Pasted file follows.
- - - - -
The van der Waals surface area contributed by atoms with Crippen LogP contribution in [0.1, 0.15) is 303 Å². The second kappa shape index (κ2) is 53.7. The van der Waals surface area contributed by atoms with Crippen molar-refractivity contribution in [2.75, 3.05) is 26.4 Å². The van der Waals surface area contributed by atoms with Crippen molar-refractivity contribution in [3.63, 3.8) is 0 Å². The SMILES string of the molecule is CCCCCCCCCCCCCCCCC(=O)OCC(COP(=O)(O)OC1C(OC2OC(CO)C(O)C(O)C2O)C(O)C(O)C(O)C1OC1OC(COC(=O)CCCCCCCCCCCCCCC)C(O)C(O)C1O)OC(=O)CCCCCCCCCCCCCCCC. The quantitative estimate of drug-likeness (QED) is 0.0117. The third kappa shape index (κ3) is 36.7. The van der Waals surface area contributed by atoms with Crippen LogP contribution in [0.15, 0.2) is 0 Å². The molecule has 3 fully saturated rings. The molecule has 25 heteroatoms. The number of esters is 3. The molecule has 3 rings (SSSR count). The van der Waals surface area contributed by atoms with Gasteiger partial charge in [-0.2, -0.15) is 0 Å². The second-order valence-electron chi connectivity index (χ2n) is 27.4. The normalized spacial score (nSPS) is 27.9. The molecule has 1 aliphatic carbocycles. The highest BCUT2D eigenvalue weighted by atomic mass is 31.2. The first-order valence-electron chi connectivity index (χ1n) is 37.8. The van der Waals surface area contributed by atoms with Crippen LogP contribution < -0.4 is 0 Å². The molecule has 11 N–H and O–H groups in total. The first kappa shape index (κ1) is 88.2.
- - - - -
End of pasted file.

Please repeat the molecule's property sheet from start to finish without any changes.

The van der Waals surface area contributed by atoms with Crippen LogP contribution in [0.1, 0.15) is 303 Å². The second kappa shape index (κ2) is 53.7. The van der Waals surface area contributed by atoms with Crippen molar-refractivity contribution in [2.75, 3.05) is 26.4 Å². The van der Waals surface area contributed by atoms with Crippen molar-refractivity contribution in [3.63, 3.8) is 0 Å². The SMILES string of the molecule is CCCCCCCCCCCCCCCCC(=O)OCC(COP(=O)(O)OC1C(OC2OC(CO)C(O)C(O)C2O)C(O)C(O)C(O)C1OC1OC(COC(=O)CCCCCCCCCCCCCCC)C(O)C(O)C1O)OC(=O)CCCCCCCCCCCCCCCC. The quantitative estimate of drug-likeness (QED) is 0.0117. The third kappa shape index (κ3) is 36.7. The van der Waals surface area contributed by atoms with Crippen LogP contribution in [0.15, 0.2) is 0 Å². The molecule has 3 fully saturated rings. The molecule has 25 heteroatoms. The number of esters is 3. The molecule has 3 rings (SSSR count). The van der Waals surface area contributed by atoms with Gasteiger partial charge in [-0.2, -0.15) is 0 Å². The second-order valence-electron chi connectivity index (χ2n) is 27.4. The normalized spacial score (nSPS) is 27.9. The molecule has 1 aliphatic carbocycles. The highest BCUT2D eigenvalue weighted by atomic mass is 31.2. The first-order valence-electron chi connectivity index (χ1n) is 37.8. The van der Waals surface area contributed by atoms with Crippen LogP contribution < -0.4 is 0 Å². The molecule has 11 N–H and O–H groups in total. The first kappa shape index (κ1) is 88.2.